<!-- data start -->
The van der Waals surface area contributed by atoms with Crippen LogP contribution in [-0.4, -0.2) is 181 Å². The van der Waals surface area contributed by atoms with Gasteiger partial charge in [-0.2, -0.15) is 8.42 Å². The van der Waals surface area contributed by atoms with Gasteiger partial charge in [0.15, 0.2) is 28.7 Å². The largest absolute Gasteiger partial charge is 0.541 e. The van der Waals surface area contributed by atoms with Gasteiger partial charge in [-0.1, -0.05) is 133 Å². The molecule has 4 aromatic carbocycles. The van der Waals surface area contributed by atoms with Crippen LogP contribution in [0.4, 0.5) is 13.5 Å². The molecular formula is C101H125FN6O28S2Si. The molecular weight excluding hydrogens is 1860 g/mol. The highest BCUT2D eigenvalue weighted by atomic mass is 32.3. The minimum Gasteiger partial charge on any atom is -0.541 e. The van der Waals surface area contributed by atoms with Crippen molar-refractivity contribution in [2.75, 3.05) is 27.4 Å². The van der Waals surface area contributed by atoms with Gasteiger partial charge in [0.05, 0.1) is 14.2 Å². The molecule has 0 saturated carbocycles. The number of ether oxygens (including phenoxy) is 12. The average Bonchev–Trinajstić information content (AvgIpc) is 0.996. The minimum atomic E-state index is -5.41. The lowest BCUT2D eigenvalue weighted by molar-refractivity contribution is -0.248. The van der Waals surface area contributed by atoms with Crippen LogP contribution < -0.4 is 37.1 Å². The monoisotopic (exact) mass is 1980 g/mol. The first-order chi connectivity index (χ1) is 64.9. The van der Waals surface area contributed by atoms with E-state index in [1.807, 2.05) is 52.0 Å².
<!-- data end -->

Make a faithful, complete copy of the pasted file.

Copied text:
The van der Waals surface area contributed by atoms with Crippen LogP contribution in [-0.4, -0.2) is 181 Å². The van der Waals surface area contributed by atoms with Gasteiger partial charge in [-0.2, -0.15) is 8.42 Å². The van der Waals surface area contributed by atoms with Gasteiger partial charge in [0.15, 0.2) is 28.7 Å². The largest absolute Gasteiger partial charge is 0.541 e. The van der Waals surface area contributed by atoms with Gasteiger partial charge in [-0.1, -0.05) is 133 Å². The molecule has 4 aromatic carbocycles. The van der Waals surface area contributed by atoms with Crippen LogP contribution in [0.4, 0.5) is 13.5 Å². The molecular formula is C101H125FN6O28S2Si. The molecular weight excluding hydrogens is 1860 g/mol. The highest BCUT2D eigenvalue weighted by atomic mass is 32.3. The minimum Gasteiger partial charge on any atom is -0.541 e. The van der Waals surface area contributed by atoms with Crippen molar-refractivity contribution in [2.75, 3.05) is 27.4 Å². The van der Waals surface area contributed by atoms with Gasteiger partial charge in [0.05, 0.1) is 14.2 Å². The molecule has 0 saturated carbocycles. The number of ether oxygens (including phenoxy) is 12. The average Bonchev–Trinajstić information content (AvgIpc) is 0.996. The minimum atomic E-state index is -5.41. The lowest BCUT2D eigenvalue weighted by molar-refractivity contribution is -0.248. The van der Waals surface area contributed by atoms with Crippen LogP contribution < -0.4 is 37.1 Å². The monoisotopic (exact) mass is 1980 g/mol. The first-order chi connectivity index (χ1) is 64.9. The van der Waals surface area contributed by atoms with E-state index in [1.807, 2.05) is 52.0 Å².